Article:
Rudolph was a Track and Field Olympic Athlete who represented the United States. She was also an internationally known record holder and an inspiration to all. This sports icon was hailed as "The World's Fastest Woman" in 1960.
Five Facts about Wilma Rudolph
She was born in Saint Bethlehem, Tennessee.
She is the 20th of 22 siblings from her father's two marriages.
Wilma Rudolph had an astounding success when she won 3 gold medals in the same 1956 Summer Olympics. She was the first woman in America to ever experience such triumph. This earned her the title of "The Fastest Woman in the World."
Rudolph was one of the most inspirational black women in America and overseas. She became a heroine for black female athletes.
She retired from competitions to teach and coach children, and this is where her influence shined even more.
Inspirational Quotes from Wilma Rudolph
"I was told by doctors that I will not be able ever to walk again. However, my mother told me that I would eventually. I believed her."
"Never underestimate the power of dreams and the influence of the human spirit. We are all the same in this notion: The potential for greatness lives within each of us."
"Winning is great, but if you are really going to do something in life, you must learn how to lose. Nobody wins all the time. If you can stand up after a heartbreaking defeat and try again, you are going to be a champion someday."
"I knew I could do whatever I set my mind to do."
"The two words that have never been in my vocabulary is "I can't." I believe in myself more than anything on earth."
Wilma Rudolph Biography
Born on June 23, 1940, Wilma Glodean Rudolph was always surrounded with love and care, crucial to her health. When she was young, she had to endure various childhood illnesses. She was told she would never walk again but ended up being an Olympics Champion in Track and Field.
Husband and Children
Wilma Rudolph had 2 marriages, but both ended in a divorce. Her first husband was William "Willie" Ward whom she met from the North Carolina College track team. This first marriage did not work out, ending in divorce in May 1963.
Rudolph then married Robert Eldridge in 1963 after graduating from TSU. They were married for 17 years but also ended in divorce. Rudolph and Eldridge had four children named Yolanda, Djuanna, Robert Jr., and Xurry.
Wilma Rudolph was homeschooled initially when she was young as she tried to battle and eventually survived bouts of polio, pneumonia, and scarlet fever. She was told she would never walk again.
Rudolph's determination and courage helped restore her health. She began attending school again at seven. As a college scholar at Tennessee State University, she excelled in track.
When she was 16, Rudolph competed in the U.S. Olympic track and field. Her team won the bronze medal with a speed of 44.9 seconds, which was considered as a world record time. This jump started her career in track and field.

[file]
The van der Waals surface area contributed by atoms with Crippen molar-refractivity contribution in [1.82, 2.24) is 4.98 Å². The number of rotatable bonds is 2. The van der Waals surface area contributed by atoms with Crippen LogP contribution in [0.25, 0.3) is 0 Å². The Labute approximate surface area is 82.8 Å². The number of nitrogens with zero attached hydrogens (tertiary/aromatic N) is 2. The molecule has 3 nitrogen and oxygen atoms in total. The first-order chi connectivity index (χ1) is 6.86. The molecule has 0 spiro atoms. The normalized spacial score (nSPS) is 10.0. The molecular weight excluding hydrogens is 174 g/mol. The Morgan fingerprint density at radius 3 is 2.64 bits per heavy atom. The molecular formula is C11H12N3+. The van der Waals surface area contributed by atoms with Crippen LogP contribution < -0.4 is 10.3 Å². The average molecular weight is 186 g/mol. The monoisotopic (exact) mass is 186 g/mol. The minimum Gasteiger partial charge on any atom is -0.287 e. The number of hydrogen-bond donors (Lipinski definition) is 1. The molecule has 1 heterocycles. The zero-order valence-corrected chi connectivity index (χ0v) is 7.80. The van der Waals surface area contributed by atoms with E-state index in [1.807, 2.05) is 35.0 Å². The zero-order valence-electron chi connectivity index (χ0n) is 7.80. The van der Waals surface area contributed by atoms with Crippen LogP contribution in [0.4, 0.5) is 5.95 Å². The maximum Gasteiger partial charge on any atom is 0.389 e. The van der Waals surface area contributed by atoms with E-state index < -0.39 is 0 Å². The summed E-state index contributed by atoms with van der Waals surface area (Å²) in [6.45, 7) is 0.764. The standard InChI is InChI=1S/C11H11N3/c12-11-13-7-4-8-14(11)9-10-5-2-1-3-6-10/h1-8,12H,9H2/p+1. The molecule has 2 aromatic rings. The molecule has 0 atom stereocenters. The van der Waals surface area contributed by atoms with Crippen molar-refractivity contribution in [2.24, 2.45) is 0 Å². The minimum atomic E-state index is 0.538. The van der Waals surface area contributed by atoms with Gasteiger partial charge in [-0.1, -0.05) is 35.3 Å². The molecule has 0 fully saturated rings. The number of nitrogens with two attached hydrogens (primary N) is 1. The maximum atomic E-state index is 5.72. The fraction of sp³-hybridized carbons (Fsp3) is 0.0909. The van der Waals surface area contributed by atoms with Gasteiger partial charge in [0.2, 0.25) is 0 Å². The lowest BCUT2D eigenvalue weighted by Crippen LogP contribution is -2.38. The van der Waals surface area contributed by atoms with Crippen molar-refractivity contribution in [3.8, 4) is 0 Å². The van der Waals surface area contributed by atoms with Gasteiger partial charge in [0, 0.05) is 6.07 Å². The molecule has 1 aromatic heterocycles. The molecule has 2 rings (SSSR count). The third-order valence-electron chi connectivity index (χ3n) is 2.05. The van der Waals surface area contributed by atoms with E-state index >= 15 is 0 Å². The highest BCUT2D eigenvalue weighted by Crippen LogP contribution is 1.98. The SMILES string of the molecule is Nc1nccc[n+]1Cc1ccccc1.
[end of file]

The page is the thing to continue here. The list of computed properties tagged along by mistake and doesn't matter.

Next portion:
Mission and Work
Rudolph was active in competitions, particularly the Olympics from 1956 to 1961. She retired from track and field in 1962. She then went on and earned her degree in TSU and began working in Education. Despite this, she continued her passion for sports.
She worked at community centers within the United States, as well as non-profit organizations that support athletic development for American children. In 1981, she was inaugurated into the U.S. Olympic Hall of Fame and founded the Wilma Rudolph Foundation, an organization supporting young track and field athletes. She was the 1st woman to receive the National Collegiate Athletic Association's Silver Anniversary Award.
In addition, she became involved in the federal Job Corps program and served as a track specialist for Operation Champion.
On top of all the other roles and commitments Wilma Rudolph engaged in, she also hosted a local T.V. show, was a publicist for Universal Studios, and lit the cauldron to open the Pan American Games in Indianapolis in 1987. In 1987, she became director of DePauw University's women's track program in Indiana. Before she passed away in 1992 due to cancer, Rudolph also became Nashville Baptist Hospital's Vice President.
Wilma Rudolph actively played in track and field for only six (6) years. However, her influence in sports and life inspiration is well known until today. She is remembered for her contributions to youth. Her countless awards and recognitions and being inducted into several women's halls of fame speak highly of this.
It was said that Wilma Rudolph ran so fast she ran straight into the pages of history. Her life story is nothing short of inspirational and probably one of the greatest stories ever told about a girl who was informed she'd never walk again but ended up being the fastest woman in the world.
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